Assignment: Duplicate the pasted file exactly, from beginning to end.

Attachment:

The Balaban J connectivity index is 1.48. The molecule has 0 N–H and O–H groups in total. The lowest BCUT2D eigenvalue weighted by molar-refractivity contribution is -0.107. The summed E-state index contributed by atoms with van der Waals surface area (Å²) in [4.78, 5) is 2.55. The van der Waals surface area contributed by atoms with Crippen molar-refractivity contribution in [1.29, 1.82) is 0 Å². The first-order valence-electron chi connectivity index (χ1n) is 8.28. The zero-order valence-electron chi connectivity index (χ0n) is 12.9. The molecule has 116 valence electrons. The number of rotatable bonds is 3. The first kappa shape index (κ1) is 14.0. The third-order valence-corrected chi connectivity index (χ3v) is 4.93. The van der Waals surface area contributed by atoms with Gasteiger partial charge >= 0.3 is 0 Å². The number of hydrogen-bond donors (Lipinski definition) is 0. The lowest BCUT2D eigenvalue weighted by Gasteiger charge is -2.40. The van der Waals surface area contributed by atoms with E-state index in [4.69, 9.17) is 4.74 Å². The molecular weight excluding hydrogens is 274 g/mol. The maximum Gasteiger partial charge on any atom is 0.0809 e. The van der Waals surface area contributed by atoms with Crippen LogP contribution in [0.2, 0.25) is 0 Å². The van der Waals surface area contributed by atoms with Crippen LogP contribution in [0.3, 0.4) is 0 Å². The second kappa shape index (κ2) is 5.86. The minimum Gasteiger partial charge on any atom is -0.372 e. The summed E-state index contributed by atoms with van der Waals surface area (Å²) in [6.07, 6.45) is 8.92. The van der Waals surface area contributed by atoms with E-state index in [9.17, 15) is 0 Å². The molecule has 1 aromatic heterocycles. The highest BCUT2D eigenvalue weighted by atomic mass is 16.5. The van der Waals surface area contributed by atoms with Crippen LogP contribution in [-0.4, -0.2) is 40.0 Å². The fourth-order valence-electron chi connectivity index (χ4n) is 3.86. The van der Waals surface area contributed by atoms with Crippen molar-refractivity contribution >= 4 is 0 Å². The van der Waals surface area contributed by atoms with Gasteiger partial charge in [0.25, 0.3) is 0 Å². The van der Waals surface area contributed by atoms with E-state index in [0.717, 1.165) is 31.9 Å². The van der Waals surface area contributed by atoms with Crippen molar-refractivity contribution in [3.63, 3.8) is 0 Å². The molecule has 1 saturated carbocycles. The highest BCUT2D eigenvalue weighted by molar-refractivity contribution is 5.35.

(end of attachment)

The Balaban J connectivity index is 1.48. The molecule has 0 N–H and O–H groups in total. The lowest BCUT2D eigenvalue weighted by molar-refractivity contribution is -0.107. The summed E-state index contributed by atoms with van der Waals surface area (Å²) in [4.78, 5) is 2.55. The van der Waals surface area contributed by atoms with Crippen molar-refractivity contribution in [1.29, 1.82) is 0 Å². The first-order valence-electron chi connectivity index (χ1n) is 8.28. The zero-order valence-electron chi connectivity index (χ0n) is 12.9. The molecule has 116 valence electrons. The number of rotatable bonds is 3. The first kappa shape index (κ1) is 14.0. The third-order valence-corrected chi connectivity index (χ3v) is 4.93. The van der Waals surface area contributed by atoms with Gasteiger partial charge >= 0.3 is 0 Å². The number of hydrogen-bond donors (Lipinski definition) is 0. The lowest BCUT2D eigenvalue weighted by Gasteiger charge is -2.40. The van der Waals surface area contributed by atoms with E-state index in [4.69, 9.17) is 4.74 Å². The molecular weight excluding hydrogens is 274 g/mol. The maximum Gasteiger partial charge on any atom is 0.0809 e. The van der Waals surface area contributed by atoms with Crippen LogP contribution in [0.2, 0.25) is 0 Å². The van der Waals surface area contributed by atoms with Crippen LogP contribution in [0.3, 0.4) is 0 Å². The second kappa shape index (κ2) is 5.86. The minimum Gasteiger partial charge on any atom is -0.372 e. The summed E-state index contributed by atoms with van der Waals surface area (Å²) in [6.07, 6.45) is 8.92. The van der Waals surface area contributed by atoms with E-state index in [9.17, 15) is 0 Å². The molecule has 1 aromatic heterocycles. The highest BCUT2D eigenvalue weighted by atomic mass is 16.5. The van der Waals surface area contributed by atoms with Crippen LogP contribution in [-0.4, -0.2) is 40.0 Å². The fourth-order valence-electron chi connectivity index (χ4n) is 3.86. The van der Waals surface area contributed by atoms with Crippen molar-refractivity contribution >= 4 is 0 Å². The van der Waals surface area contributed by atoms with Gasteiger partial charge in [0.25, 0.3) is 0 Å². The van der Waals surface area contributed by atoms with E-state index in [0.717, 1.165) is 31.9 Å². The van der Waals surface area contributed by atoms with Crippen molar-refractivity contribution in [3.63, 3.8) is 0 Å². The molecule has 1 saturated carbocycles. The highest BCUT2D eigenvalue weighted by molar-refractivity contribution is 5.35.